Walt “Moon Dog” Goodman names two unifying characteristics of the members of Los Desterrados: “fanatical groove junkies and a fanatical interest in beer.”
But there is more to this group of guys than good music and drinking. When they aren’t playing blues and Latin music on stage, they’re saving lives, serving lattes, working with patients and doing social work.
The group began as a weekly jam session at what used to be the Music Café, now the Blue Fugue.
They had no name, no structure and no defining genre. A violin or a kazoo could be on stage at any one time.
Eventually, they decided to create a solid group.
Goodman named the band after the outcasts that created flamenco music. By definition desterrado means “to banish or to exile.”
Each member of Los Desterrados lives a very different life during the day.
Goodman, one of the guitarists, went to New Orleans after Hurricane Katrina as a rescue specialist and came back realizing he wanted to focus on his growing family.
”So, I went to work as a firefighter, and the band evolved from crazy and drunken to crazy, not playing as much, but playing better,” he said.
He has been a career firefighter for about a year. Before this he has been a volunteer with the Missouri Task Force One for five years and a volunteer for the Boone County Fire District for 10.
He says he “learned early on that late-night jamming sessions aren’t compatible with fire fighting.”
Goodman has roughly 11 24-hour shifts with the fire department a month.
“There are jobs where you can get away with coming in hung over, but being a firefighter isn’t one of them,” he says.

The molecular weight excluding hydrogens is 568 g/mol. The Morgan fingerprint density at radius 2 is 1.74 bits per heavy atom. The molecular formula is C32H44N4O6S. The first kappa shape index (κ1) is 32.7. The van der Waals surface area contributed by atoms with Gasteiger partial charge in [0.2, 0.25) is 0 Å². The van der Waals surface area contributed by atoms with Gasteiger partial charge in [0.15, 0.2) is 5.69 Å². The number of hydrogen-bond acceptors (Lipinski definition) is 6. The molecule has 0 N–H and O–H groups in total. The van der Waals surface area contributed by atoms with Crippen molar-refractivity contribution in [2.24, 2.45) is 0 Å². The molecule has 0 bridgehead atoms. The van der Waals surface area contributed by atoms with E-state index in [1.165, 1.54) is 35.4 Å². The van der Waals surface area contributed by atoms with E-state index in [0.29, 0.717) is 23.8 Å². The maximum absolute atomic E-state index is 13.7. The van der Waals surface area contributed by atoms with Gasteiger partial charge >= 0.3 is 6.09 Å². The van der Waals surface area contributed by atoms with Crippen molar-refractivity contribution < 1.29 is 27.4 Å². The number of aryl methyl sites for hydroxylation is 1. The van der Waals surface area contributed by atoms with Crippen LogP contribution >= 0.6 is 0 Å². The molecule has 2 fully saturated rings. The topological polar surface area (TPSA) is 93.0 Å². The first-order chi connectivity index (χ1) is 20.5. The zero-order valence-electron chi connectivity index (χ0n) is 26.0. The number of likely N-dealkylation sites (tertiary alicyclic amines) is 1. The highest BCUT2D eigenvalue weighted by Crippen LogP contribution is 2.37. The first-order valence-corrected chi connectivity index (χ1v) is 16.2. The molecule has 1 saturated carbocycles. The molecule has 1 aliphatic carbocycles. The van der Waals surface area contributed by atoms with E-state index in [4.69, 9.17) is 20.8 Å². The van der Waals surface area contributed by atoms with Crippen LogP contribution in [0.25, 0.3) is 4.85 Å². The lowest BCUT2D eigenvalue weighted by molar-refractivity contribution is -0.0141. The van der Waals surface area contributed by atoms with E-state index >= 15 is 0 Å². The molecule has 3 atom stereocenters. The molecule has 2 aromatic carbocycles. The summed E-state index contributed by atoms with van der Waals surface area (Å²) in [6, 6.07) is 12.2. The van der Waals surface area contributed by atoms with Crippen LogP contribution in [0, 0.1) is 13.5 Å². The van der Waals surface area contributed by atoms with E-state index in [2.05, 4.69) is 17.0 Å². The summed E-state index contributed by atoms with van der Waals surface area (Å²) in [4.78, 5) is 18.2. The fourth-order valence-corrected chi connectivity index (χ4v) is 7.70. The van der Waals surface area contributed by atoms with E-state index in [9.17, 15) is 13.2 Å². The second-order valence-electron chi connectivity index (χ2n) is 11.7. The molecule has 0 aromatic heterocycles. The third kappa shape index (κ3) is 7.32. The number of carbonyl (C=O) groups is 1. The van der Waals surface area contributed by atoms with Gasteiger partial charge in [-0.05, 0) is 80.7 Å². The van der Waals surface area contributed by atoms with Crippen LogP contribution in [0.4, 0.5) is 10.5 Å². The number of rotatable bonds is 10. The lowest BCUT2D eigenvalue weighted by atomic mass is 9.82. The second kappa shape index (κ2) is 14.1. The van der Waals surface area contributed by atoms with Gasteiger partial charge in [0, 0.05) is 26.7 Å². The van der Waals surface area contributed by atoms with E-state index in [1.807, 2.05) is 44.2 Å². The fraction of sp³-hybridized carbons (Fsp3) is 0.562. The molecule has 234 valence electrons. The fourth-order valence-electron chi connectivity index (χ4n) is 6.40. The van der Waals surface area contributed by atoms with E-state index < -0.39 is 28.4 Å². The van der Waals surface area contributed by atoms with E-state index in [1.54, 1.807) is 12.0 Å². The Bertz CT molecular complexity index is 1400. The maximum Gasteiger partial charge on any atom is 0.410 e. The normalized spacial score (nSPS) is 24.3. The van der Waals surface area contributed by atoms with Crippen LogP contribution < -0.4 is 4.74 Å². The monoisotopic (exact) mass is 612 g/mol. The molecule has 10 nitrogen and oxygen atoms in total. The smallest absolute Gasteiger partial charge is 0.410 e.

As a result, he cut back on his late nights with the band.
“I’m still learning how to balance things,” he says. “Where do you prioritize your music in relation to your family? I think the people that are happier make sure that family is number one.”
Percussionist John Markovitz has been a nurse practitioner in the orthopedics department at MU for four years.
“My job is really busy, but I like working with the patients,” he says of his day job. “I was injured when I was a teenager, and I was cared for. It helped me to overcome my injuries, and I wanted to give that to other people.”
He copes with a busy life by crunching his work schedule.
“It’s a lot to do, but one of the things I have done to adjust is to work four days a week instead of five,” he says.
He engages his creativity through his profession and his hobbies.
“It can be music or it can be surgery, but it’s something new, and I think that’s exciting,” he says.
Chris Robinson, who plays the harmonica, was a professional musician for eight years, but it wasn’t something he was interested in doing for the rest of his life.
“The next step would have been to sign with a label and be on the road for 300 days of the year,” he says.
That was not his dream.
Robinson now works for a battered women’s shelter doing male outreach education.
“I go out into the community and talk to groups of boys about manhood and masculinity and about violence against women in all its forms,” he said.
He also works at the Division for Youth Services one week a month and interns for the public schools.
“The thing that fascinates me the most after music is the mind and adolescent psychology,” Robinson said.
Drummer Stephen Varner works as a barista at Cherry St. Artisan and also has a history of managing conflicts in his schedule.
“A lot of my experience playing with Los Desterrados has been working, going to school and playing,” he said . “Since my other job is steadier, the band sometimes gets the shaft, but that doesn’t happen too often.”
If a member must cancel, the band has a list of sit-ins. Many “are just as good or better,” Goodman said. Still,
the band sticks with the guys who’ve stuck with the band through the free gigs and the crazy schedule.
And when they do get together as a band, they become what Goodman calls the “beautiful train wreck” that started with the jam sessions.